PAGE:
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Medieval pastor John Wycliffe continues to cause a stir among churches—even in the 21st century—as his Bible translation ideas upset Christian leaders once again.
In the 14th century Wycliffe used indigenous language to convey Scripture. He angered church leaders with radical moves like replacing the Latin Deus with the English God.
Today’s Bible translators follow in his footsteps, using alternative terms for the Trinity and heavenly beings to reach new audiences—and they’re encountering the same resistance Wycliffe did.
The most recent controversies surround an artistic retelling of the New Testament by Thomas Nelson, The Voice, and an Arabic Scripture linked to Wycliffe Bible Translators and Summer Institute of Linguistics (SIL). The two separate initiatives use different words to convey Scripture to their audiences.
Written in a screenplay format, Thomas Nelson’s version uses the Voice instead of the Word; sometimes Eternal One when it refers to God; and messenger of the Lord insteadof angel. Meanwhile, the Arabic text uses Allah instead of Father and Messiah in place of Son of God, to connect with readers in Muslim cultures.
Fierce opposition has come from the Assemblies of God USA and Presbyterian Church in America. The Presbyterian Church has condemned removing references to God as Father or Jesus as Son.
“Our colleagues in SIL are taking a brave step in suspending the publication of Scripture in parts of the world where controversy has been stirred up,” says Eddie Arthur, executive director of Wycliffe Bible Translators, noting that the headline-making translations are a “tiny fraction” of Wycliffe’s 1,400-plus programs. “We look forward to the outcome of their period of global consultation.”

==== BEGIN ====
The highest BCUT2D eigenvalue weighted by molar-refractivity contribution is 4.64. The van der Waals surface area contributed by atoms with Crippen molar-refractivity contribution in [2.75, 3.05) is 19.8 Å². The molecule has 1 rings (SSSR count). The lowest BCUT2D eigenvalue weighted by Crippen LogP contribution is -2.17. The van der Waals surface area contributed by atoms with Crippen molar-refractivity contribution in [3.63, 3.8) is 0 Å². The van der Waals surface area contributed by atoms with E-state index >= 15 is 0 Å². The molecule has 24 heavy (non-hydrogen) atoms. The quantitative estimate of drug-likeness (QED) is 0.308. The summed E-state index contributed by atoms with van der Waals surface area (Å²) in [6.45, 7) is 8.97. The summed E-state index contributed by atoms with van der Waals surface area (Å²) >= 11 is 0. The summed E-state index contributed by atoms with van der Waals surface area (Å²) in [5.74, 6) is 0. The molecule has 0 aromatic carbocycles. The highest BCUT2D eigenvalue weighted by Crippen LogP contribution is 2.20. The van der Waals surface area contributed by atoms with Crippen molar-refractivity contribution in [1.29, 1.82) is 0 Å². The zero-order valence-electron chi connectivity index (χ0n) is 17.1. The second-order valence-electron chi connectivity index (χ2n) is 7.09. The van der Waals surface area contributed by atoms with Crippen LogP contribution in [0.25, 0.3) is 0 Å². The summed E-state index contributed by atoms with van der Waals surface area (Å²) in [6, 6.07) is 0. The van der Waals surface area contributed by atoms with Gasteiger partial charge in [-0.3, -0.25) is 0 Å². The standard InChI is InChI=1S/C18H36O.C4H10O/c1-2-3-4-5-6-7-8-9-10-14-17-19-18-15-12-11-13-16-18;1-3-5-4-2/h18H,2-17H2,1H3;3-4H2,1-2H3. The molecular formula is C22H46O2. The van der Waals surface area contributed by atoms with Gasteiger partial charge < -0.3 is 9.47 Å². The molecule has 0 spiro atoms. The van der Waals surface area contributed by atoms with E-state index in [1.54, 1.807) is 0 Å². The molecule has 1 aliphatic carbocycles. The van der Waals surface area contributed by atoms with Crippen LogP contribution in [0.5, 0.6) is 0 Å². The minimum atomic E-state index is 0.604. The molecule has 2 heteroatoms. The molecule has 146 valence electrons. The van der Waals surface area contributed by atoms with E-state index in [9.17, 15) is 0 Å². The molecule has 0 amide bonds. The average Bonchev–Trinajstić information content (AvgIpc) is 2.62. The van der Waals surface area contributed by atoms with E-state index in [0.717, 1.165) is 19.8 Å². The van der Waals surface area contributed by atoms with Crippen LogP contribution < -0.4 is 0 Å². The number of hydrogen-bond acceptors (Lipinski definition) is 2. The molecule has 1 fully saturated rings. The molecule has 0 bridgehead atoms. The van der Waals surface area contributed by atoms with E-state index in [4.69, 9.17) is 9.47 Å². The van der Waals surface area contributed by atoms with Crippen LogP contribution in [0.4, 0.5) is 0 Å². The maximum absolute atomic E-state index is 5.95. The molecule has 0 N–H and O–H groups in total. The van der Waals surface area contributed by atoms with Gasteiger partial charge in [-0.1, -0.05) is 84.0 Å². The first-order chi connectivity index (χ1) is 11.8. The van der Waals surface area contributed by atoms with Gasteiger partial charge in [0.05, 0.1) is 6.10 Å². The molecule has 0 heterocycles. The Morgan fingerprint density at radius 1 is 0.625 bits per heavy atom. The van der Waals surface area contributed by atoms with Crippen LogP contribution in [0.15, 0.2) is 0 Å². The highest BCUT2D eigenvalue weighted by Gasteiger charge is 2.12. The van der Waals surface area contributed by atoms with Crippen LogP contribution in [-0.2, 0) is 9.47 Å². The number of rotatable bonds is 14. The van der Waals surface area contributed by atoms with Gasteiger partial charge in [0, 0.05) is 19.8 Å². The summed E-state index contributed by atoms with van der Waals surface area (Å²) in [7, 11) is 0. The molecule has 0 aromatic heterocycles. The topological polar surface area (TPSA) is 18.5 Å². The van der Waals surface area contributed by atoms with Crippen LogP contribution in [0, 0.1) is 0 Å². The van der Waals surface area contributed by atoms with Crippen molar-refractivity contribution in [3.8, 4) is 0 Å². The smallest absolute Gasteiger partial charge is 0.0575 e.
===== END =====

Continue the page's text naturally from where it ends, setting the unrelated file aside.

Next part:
In the meantime, scholars from both sides of the Atlantic have expressed concern about these controversies. They’re challenging Christians to grasp the issues and consider the challenges facing translation teams.
“There are many issues in Bible translation,” says Nick Ellis, managing editor of BibleMesh Biblical Languages. “We are communicating an ancient text into a new culture. It’s not an easy job.”
For example, the argument supporting the Arabic text is that father and son imply a sexual relationship with Jesus’ mother. Yet these tensions aren’t new; they reflect an old debate of how to describe the first and second Person of the Trinity.
“It’s not just a problem of translation, it’s a theological problem,” Ellis says. He encourages these questions to lead to “contemplation and medication” on key issues like the Trinity with a spirit of love. Ellis’ prayer is that fundraising for the translation community will spike in the wake of this type of debate.
Jon Riding, leader of the linguistic computing team at U.K.-based Bible Society, agrees that the translation community is a set of people honestly trying to do their best—and they need prayer support.
Focusing on the general issues surrounding translation, Riding says the word Allah comes from the Semitic group of languages. Close to Hebrew and Syriac, it is the equivalent of theos in Greek.
“If you’re going to translate Scripture for a culture that has a strong Arabic influence, you need a really good reason to give God a different name from the one He has. Otherwise, you’re importing a foreign god,” Riding says. “And that’s potentially unhelpful.”
Similar challenges can be seen in conveying Psalm 23 to Eskimos. “The Lord is my shepherd” has no meaning for a culture that better understands “the Lord is my husky team handler.”
The scholarly view is that there could be unnecessary alarm over particular issues taken in isolation. “People want a conspiracy,” warned Ellis. “They want a smoking gun. We need to be working together as a church.”
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